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I want my page to check if a PHP file returns 'true' every few seconds, and refresh a certain div if the PHP file has returned 'true'. Currently I have this, which isn't working and is for the complete page instead of the div (I'd like the div to refresh only instead of the complete page):

<script type="text/javascript">
$(document).ready(function(){
    setInterval("checkTime()", 10000);
    function checkTime(){
        $.ajax({
            url: 'checktime.php',
            success: function(refresh){
                if(refresh == "true"){
                    location.reload(true);
                }   
            }
        });
    }

});
</script>

EDIT:

Following the instructions given here I placed the following code in my header:

  $(document).ready(function(){        
    function checkTime(){
        $.ajax({
            dataType: 'json',
            url: 'checktime.php',
            success: function(data){
                if(data.refresh == "true"){
                    $('#tv').load('tv.php');
                }   
            }
        });
    }
    setInterval(function() {checkTime()}, 10000);
});

My TV div looks like this:

<div id="tv">
<? include 'tv.php' ?>
</div>

When I manually go to checktime.php and refresh my index, the tv div is updated properly at the correct time. However nothing seems to happen from the javascript in the header.

share|improve this question
1  
What does it mean "div refresh" ?! –  gdoron Mar 5 '12 at 17:57
    
Yeah is there some new data that you want to put in the div when you get a response of "true"? Also you have to make sure the server is returning the right kind of data with your $.ajax call because if not you will get the data wrapped in some html tags (even if you didn't put them there). –  Matt Wolfe Mar 5 '12 at 18:01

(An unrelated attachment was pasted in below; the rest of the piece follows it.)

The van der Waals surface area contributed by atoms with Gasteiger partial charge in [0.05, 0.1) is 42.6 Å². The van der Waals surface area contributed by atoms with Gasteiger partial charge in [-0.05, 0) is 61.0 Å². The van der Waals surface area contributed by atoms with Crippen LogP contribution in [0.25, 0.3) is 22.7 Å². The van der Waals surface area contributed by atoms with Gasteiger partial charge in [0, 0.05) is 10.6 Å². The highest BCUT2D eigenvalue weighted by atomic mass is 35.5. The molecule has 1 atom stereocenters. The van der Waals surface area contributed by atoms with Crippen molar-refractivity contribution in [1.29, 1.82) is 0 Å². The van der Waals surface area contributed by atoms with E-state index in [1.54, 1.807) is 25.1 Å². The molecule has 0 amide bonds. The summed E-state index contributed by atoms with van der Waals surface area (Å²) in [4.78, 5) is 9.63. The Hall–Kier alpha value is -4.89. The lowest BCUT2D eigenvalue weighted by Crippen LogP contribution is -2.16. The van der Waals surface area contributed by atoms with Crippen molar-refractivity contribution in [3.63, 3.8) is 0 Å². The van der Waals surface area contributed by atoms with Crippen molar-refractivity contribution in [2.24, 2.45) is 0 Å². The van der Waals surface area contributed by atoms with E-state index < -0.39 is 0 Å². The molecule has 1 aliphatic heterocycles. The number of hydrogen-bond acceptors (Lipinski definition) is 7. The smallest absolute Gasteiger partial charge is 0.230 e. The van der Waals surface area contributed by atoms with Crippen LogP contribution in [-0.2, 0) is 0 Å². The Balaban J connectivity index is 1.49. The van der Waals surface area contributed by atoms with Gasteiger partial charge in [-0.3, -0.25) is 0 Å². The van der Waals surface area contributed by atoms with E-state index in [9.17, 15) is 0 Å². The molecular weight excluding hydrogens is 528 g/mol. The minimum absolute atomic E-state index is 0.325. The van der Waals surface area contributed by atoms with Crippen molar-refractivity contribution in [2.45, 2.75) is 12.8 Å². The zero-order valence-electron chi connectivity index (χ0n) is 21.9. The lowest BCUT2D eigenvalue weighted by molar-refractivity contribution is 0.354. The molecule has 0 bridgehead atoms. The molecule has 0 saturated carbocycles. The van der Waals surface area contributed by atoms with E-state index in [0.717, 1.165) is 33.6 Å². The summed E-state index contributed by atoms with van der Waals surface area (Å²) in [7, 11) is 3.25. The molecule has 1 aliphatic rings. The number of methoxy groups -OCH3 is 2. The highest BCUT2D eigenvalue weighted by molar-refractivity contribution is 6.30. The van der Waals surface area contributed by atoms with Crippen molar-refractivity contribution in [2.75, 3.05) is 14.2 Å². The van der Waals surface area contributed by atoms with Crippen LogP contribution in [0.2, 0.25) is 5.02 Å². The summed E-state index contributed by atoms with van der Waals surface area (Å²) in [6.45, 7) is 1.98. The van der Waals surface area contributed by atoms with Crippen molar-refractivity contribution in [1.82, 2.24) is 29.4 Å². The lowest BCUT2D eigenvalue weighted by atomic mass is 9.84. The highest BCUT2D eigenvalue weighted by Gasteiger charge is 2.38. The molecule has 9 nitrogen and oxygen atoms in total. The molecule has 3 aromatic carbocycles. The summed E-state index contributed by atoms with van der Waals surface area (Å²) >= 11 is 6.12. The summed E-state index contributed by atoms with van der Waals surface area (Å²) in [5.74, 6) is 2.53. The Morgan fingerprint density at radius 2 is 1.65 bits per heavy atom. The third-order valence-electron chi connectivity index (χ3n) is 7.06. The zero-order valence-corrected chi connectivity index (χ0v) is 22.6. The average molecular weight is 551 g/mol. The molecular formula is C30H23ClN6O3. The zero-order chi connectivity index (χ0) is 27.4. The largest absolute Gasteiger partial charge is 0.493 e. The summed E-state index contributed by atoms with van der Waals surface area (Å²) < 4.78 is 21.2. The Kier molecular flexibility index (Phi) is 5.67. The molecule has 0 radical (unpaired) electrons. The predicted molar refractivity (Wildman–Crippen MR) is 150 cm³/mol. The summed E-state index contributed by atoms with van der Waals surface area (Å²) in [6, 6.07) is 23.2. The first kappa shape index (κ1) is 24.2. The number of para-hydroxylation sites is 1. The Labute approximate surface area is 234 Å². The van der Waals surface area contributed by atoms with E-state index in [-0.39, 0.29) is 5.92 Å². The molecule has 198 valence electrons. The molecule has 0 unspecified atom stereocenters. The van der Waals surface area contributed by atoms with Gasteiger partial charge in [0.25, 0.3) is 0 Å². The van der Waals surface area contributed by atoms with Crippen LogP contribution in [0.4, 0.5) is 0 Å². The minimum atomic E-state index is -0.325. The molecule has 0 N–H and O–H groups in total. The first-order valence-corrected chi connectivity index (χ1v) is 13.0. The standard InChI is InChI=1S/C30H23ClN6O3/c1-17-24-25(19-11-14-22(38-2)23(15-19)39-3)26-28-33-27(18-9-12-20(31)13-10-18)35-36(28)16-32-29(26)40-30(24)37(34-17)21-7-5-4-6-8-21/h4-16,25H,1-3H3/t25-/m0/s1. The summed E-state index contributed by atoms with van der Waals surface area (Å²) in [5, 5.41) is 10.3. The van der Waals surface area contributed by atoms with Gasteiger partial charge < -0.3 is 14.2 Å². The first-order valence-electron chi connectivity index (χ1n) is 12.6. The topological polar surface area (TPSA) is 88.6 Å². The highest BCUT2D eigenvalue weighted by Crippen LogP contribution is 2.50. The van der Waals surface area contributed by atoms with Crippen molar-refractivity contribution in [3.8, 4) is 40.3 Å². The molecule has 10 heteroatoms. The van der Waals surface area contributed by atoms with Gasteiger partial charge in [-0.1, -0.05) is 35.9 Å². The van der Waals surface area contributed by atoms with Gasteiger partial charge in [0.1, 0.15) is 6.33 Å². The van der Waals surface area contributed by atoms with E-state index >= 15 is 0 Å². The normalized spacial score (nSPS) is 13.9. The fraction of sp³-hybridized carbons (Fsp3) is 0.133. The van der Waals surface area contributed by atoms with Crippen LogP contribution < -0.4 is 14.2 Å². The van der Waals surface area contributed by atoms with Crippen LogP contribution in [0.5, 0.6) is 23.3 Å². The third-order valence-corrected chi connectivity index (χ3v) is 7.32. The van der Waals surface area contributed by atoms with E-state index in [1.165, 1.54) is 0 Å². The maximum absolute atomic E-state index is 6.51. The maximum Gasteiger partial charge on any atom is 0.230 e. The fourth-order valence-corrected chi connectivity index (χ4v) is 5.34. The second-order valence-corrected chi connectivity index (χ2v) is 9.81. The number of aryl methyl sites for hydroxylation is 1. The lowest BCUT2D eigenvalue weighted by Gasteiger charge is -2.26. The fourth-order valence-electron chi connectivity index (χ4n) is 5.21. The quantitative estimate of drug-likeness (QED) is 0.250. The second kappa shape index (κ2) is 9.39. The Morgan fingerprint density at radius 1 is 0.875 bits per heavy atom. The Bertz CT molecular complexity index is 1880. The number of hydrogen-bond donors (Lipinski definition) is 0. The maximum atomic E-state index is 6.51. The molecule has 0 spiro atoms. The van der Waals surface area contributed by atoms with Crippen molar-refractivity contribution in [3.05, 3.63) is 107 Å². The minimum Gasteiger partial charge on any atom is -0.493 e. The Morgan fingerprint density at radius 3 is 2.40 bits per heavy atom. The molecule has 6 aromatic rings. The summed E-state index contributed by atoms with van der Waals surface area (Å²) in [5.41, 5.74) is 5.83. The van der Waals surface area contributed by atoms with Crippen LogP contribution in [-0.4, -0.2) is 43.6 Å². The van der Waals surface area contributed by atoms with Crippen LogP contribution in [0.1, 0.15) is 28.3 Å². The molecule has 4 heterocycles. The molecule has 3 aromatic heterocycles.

setInterval("checkTime()", 10000); should be setInterval(checkTime, 10000); –  DG3 Mar 5 '12 at 18:02
    
does id=tv exist in main page? If not jQuery doesn't know where to put it –  charlietfl Mar 5 '12 at 19:40
    
Yeah it exists. Could it be because the content that's supposed to be refreshed is called with PHP? Would it work if I loaded the tv.php file with HTML instead? –  Dean Mar 5 '12 at 20:15

4 Answers 4

You will need a url to send the div html when it needs the refresh. Following will load contsent from that url into the div you specify. I added a trim to the refresh text in case server sends and extraneous spaces or line breaks

Uses jQuery AJAX shortcut method load()

http://api.jquery.com/load/

$(document).ready(function(){
    setInterval("checkTime()", 10000);
    function checkTime(){
        $.ajax({
            url: 'checktime.php',
            success: function(refresh){
                if($.trim(refresh) == "true"){
                    $('#myDivID').load(refreshDivUrl)
                }   
            }
        });
    }

});

EDIT: there is actually a simpler logic for this. Send back "false" for no refresh, otherwise send back the html and save an extra call to get the new html

$(document).ready(function(){
    setInterval("checkTime()", 10000);
    function checkTime(){
        $.ajax({
            url: 'checktime.php',
            success: function(refresh){
                if($.trim(refresh) != "false"){
                    $('#myDivID').html(refresh)
                }   
            }
        });
    }

});
share|improve this answer
    
You might want something like: $('#myDivID').load(window.location.href + ' #myDivID'). Query the current page, grab the element's contents, put them in said element. –  Wesley Murch Mar 5 '12 at 18:05